boyzndahood.jpgWhen Bad Boy South president Russell “Block” Spencer introduced Boyz N Da Hood in 2005, the group was meant to be a collective movement setting up each member’s solo career. Selling only 380,000 units, the quartet’s self-titled debut didn’t quite live up to expectations, and Young Jeezy wound up being the only trapper to capture the heart of the streets. Now, Snowman-less, Duke, Big Gee and Jody Breeze enlist newcomer Gorilla Zoe as a replacement for their re-up effort, Back Up N Da Chevy.

Filling Jeezy’s Air Forces isn’t easy, but Zoe jumps right in without missing a beat. On the Dee Jay Dana–produced “Everybody Know Me,” he goes line for line with the crew, with no qualms. Their continued chemistry is displayed once again on “Hood Laws,” where each member alternates kicking cautionary tales about the code of the streets. But for all their talk of huggin’ the block, the refreshingly honest “Bite Down” finds the cocaine cowboys actually admitting to gettin’ high on their own supply.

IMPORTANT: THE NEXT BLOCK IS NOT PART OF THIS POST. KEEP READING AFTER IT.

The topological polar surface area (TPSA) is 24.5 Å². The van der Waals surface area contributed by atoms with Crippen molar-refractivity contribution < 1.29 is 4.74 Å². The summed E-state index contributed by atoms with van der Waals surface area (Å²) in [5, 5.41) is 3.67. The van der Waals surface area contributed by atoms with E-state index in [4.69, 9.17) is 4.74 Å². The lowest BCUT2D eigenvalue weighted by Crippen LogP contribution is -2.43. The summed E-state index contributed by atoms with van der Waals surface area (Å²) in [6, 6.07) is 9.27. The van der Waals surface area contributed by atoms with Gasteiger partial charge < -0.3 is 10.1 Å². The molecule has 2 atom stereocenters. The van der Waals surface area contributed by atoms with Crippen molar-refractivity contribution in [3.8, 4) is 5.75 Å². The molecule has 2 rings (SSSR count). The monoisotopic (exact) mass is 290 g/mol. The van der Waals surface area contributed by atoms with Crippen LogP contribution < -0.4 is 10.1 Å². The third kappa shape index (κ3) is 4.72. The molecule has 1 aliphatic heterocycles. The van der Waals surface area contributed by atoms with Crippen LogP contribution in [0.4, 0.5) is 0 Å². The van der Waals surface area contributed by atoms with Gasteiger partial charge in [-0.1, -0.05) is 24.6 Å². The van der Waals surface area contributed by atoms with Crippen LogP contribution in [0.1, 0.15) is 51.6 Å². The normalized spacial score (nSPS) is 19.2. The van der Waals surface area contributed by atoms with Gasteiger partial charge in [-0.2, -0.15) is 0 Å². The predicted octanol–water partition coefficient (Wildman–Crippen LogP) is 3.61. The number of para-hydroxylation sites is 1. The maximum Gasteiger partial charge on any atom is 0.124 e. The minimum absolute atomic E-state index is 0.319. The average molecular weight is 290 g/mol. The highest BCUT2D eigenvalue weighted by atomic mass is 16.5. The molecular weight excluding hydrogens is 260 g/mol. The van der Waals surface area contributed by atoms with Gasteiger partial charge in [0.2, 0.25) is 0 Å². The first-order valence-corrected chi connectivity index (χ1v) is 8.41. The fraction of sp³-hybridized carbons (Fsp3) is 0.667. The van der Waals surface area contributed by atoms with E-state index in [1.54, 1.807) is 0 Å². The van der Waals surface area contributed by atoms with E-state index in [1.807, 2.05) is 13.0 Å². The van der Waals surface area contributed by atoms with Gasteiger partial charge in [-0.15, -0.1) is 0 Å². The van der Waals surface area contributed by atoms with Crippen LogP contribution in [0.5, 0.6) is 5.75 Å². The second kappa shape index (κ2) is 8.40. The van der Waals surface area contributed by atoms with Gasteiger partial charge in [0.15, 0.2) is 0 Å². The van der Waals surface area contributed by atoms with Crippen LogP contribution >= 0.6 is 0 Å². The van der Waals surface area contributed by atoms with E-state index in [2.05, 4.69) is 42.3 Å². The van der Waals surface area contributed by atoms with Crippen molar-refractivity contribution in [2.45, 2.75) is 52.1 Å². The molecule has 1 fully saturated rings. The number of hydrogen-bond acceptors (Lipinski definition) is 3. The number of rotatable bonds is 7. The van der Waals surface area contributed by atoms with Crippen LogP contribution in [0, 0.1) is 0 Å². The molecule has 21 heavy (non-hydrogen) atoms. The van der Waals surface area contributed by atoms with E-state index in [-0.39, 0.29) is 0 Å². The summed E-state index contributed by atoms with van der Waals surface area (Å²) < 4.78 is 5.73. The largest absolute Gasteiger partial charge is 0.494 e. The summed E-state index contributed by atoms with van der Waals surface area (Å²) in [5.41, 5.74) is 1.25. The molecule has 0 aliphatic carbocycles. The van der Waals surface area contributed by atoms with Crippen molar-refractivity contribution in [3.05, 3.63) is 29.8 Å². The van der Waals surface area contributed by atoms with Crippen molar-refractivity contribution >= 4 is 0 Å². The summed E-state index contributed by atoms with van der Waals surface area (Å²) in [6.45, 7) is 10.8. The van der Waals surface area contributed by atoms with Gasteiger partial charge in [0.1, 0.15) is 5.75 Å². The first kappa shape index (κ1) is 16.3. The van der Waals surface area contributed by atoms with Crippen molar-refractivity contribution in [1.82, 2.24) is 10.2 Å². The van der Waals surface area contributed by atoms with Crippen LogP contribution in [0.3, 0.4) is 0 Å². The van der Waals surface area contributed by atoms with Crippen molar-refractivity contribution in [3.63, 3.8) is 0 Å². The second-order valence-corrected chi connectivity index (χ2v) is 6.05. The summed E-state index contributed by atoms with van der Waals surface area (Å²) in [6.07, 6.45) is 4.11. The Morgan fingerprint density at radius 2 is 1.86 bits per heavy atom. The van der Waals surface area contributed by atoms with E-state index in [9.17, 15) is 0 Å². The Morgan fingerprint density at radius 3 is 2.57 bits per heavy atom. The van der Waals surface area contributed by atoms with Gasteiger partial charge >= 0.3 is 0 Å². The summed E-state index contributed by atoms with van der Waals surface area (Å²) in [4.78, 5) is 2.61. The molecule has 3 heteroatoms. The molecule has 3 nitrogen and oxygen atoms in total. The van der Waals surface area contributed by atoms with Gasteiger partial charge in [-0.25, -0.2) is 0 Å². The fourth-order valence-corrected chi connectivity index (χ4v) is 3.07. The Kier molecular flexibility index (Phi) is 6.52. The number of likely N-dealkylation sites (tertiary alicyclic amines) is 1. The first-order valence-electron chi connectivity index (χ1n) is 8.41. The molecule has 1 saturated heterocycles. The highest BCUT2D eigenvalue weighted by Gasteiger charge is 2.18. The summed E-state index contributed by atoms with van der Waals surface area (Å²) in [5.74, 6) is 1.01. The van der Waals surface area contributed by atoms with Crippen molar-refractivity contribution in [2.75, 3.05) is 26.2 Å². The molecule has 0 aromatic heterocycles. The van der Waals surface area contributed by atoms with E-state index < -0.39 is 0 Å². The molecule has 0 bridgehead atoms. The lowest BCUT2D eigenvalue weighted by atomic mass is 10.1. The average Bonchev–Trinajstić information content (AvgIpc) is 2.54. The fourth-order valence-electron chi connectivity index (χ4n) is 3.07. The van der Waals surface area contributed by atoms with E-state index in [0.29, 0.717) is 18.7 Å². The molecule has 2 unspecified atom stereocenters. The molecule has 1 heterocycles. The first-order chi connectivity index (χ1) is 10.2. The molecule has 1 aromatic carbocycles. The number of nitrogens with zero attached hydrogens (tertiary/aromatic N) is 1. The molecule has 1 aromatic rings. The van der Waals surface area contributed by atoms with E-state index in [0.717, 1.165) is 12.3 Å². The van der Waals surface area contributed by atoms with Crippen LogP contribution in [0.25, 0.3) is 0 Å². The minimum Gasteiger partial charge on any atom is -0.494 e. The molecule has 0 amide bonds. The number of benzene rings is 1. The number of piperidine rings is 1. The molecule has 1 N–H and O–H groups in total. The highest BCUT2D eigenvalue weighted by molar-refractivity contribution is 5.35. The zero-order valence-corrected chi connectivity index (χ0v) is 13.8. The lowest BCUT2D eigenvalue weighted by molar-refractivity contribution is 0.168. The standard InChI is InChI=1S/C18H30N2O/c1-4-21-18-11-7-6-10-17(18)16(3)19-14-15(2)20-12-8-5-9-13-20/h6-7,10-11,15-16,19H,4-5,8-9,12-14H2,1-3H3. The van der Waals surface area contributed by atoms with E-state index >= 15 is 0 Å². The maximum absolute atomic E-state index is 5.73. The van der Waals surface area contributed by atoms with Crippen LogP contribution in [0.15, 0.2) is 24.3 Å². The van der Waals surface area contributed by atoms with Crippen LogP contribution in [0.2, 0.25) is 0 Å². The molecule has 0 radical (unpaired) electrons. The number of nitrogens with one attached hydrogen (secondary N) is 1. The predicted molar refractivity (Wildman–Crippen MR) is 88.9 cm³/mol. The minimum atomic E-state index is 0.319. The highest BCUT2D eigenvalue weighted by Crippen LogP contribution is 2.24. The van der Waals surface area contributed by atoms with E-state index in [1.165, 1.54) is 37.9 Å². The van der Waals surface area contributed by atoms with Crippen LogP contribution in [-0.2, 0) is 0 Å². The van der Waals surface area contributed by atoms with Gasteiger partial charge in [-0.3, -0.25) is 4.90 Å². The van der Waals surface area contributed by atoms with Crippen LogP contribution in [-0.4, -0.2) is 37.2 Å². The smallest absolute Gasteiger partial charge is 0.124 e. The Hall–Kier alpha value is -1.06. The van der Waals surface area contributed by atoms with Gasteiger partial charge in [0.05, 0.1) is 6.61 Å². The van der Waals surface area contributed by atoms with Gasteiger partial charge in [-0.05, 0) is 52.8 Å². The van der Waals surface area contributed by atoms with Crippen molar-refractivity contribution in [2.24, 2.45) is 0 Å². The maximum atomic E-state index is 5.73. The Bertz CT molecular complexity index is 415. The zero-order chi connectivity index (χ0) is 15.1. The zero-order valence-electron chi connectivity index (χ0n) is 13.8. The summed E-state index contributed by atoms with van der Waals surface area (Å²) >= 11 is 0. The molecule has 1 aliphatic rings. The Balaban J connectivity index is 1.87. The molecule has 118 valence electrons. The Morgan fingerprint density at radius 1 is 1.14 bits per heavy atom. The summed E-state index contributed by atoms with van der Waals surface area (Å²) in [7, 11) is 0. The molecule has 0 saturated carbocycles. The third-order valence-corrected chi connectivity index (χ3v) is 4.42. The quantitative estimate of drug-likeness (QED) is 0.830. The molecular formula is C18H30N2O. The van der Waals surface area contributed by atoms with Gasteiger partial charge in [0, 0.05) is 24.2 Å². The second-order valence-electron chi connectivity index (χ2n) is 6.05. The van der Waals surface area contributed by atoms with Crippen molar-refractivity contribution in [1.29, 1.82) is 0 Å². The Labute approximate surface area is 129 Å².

Unfortunately, the Boyz’ creative streak stalls about midway through the disc. On the Rick Ross–featured “Paper,” Drumma Boy’s 808-filled score gets squandered, with Zoe aimlessly spewing, “Coca/Cola/I ain’t talkin’ soda/Add a little water/Add a little soda/Yeah, it’s lockin’ up/’Cause the water’s gettin’ colda.” Then there’s the Yung Joc–assisted “Nothing Is Promised” and the chest-beating “Say What’s on Your Mind,” both of which suffer from synth-heavy melodies that do little to accentuate the trap stars’ brazen bravado.

The crew does manage to switch things up sonically when they enlist hook man of the moment T-Pain for the smooth strip-club ode “Table Dance.” But it’s the aggressive “Block Boyz” and the festive title track that rekindle the magic of “Dem Boyz.” Although not as strong without Jeezy, Boyz N Da Hood still manage to put in that work. —PAUL CANTOR

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